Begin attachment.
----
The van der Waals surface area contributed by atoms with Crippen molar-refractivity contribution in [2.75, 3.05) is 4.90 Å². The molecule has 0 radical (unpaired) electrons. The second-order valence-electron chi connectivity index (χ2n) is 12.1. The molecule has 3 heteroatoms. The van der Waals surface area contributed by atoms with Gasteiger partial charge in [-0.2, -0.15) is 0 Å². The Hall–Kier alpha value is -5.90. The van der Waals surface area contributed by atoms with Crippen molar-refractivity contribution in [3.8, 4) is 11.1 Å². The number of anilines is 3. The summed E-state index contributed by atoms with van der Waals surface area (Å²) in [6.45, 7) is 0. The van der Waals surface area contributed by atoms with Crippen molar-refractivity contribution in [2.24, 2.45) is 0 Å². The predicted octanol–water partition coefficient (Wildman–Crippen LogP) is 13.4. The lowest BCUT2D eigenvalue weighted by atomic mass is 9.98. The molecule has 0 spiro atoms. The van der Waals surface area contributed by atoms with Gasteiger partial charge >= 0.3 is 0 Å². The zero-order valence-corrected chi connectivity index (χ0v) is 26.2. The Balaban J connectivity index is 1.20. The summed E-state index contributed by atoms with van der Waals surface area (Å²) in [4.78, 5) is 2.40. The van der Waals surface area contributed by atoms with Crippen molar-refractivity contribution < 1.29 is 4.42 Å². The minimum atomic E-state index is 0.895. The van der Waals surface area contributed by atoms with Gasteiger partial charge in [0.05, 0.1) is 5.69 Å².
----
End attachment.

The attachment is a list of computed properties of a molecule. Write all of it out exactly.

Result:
The van der Waals surface area contributed by atoms with Crippen molar-refractivity contribution in [2.75, 3.05) is 4.90 Å². The molecule has 0 radical (unpaired) electrons. The second-order valence-electron chi connectivity index (χ2n) is 12.1. The molecule has 3 heteroatoms. The van der Waals surface area contributed by atoms with Gasteiger partial charge in [-0.2, -0.15) is 0 Å². The Hall–Kier alpha value is -5.90. The van der Waals surface area contributed by atoms with Crippen molar-refractivity contribution in [3.8, 4) is 11.1 Å². The number of anilines is 3. The summed E-state index contributed by atoms with van der Waals surface area (Å²) in [6.45, 7) is 0. The van der Waals surface area contributed by atoms with Crippen molar-refractivity contribution in [2.24, 2.45) is 0 Å². The predicted octanol–water partition coefficient (Wildman–Crippen LogP) is 13.4. The lowest BCUT2D eigenvalue weighted by atomic mass is 9.98. The molecule has 0 spiro atoms. The van der Waals surface area contributed by atoms with Gasteiger partial charge >= 0.3 is 0 Å². The zero-order valence-corrected chi connectivity index (χ0v) is 26.2. The Balaban J connectivity index is 1.20. The summed E-state index contributed by atoms with van der Waals surface area (Å²) in [4.78, 5) is 2.40. The van der Waals surface area contributed by atoms with Crippen molar-refractivity contribution < 1.29 is 4.42 Å². The minimum atomic E-state index is 0.895. The van der Waals surface area contributed by atoms with Gasteiger partial charge in [0.05, 0.1) is 5.69 Å².